Cheyenne Westphal, Sotheby’s International Chair of Contemporary Art Europe
It is a privilege and a pleasure to have the opportunity to speak with Cheyenne Westphal, Sotheby’s Board Director and International Chairman of Contemporary Art Europe. I admire Cheyenne enormously not only for the depth and breadth of her knowledge but also for her unfailingly attentive presence and guidance during the most harried preview week of a sale.
I am delighted to have her insights on the auction process and encourage you to ask any questions on topics we did not cover.
WHAT IS YOUR ADVICE FOR THE COLLECTOR WHO IS JUST STARTING TO BUY ON THE SECONDARY MARKET?
Come and look! Don’t be shy about speaking with us. Approach any expert in the department or any of the auction house staff. We are here to help and we have a lot of information on the work.
We can provide comparisons in terms of price and previous auction and private sale records if that is most helpful. We can explain how the work is positioned in the context of the artist’s oeuvre, how it fits into the arc of his entire body of work.
THAT’S SUCH EXCELLENT ADVICE. AS AN ADVISOR, I ACT AS THE LINK BETWEEN THE SPECIALISTS AND THE CLIENT. YOUR RESPONSE MADE ME REALIZE THAT A PERSON NEW TO THE AUCTION PROCESS WOULD NOT AUTOMATICALLY SEEK OUT SOMEONE IN THE DEPARTMENT. I CERTAINLY RELY ON THE EXPERTS TO ENRICH MY KNOWLEDGE OF A SPECIFIC WORK AND PROVIDE BIDDING GUIDELINES.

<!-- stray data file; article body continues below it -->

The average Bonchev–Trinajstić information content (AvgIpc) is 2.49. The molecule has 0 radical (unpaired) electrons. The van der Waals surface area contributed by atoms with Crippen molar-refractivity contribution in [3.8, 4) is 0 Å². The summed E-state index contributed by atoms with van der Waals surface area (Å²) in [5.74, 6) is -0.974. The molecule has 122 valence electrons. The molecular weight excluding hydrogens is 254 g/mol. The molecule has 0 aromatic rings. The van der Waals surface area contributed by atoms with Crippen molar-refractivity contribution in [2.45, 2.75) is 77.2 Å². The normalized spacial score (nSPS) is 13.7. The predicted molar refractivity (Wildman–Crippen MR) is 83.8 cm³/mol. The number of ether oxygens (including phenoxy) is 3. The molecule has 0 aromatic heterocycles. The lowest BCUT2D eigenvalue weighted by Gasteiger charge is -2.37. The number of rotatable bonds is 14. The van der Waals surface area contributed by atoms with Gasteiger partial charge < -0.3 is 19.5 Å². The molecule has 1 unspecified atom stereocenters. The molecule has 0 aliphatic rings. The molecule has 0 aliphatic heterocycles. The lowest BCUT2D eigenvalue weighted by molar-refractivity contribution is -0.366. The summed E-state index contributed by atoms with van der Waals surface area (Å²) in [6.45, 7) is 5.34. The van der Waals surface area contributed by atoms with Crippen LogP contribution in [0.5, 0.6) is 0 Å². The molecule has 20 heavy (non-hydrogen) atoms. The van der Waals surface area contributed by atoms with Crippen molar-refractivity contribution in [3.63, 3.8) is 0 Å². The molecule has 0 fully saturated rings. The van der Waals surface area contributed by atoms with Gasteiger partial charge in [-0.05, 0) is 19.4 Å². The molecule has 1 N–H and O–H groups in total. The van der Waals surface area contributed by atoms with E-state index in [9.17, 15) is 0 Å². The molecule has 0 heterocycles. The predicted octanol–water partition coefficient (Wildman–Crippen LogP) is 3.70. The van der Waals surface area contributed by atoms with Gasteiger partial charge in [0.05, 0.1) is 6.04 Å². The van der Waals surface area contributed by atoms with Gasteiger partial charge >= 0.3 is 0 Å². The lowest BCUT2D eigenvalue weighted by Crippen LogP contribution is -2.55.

HOW DOES A POTENTIAL NEW BUYER DETERMINE THE CEILING TO BID ON A WORK AND HOW STRICT SHOULD IT BE?
People do need to make up their minds as to what extent they will go after a work. The determining factors include:
a) price comparatives
b) the quality of the specific work
c) the rarity of the specific work to the market.
One should be very strict with oneself and yet maintain a certain flexibility. Some pieces warrant going beyond one’s initial limit at least an increment or two. There is a lot of frustration when one is the underbidder on a work when you have a sense, in retrospect, that one more increment would have made the difference.
HOW DO YOU DEFINE “AUCTION MAGIC”?
Auction magic is that unique and wonderful moment when everything combines to offer a great work of art that has not been in the market before. There is the discovery of its existence, the documentation of the great history of a work, a great collection or perhaps it was bought at Leo Castelli in 1964 and has never been exhibited or catalogued or changed hands since its original owner.
Another important factor is that the owner will agree to an attractive estimate, one that will encourage bidding.
MORE TO FOLLOW- CHEYENNE HAS GENEROUSLY ANSWERED MY QUESTIONS ON ADDITIONAL AUCTION-RELATED CONCERNS. LUCKY US!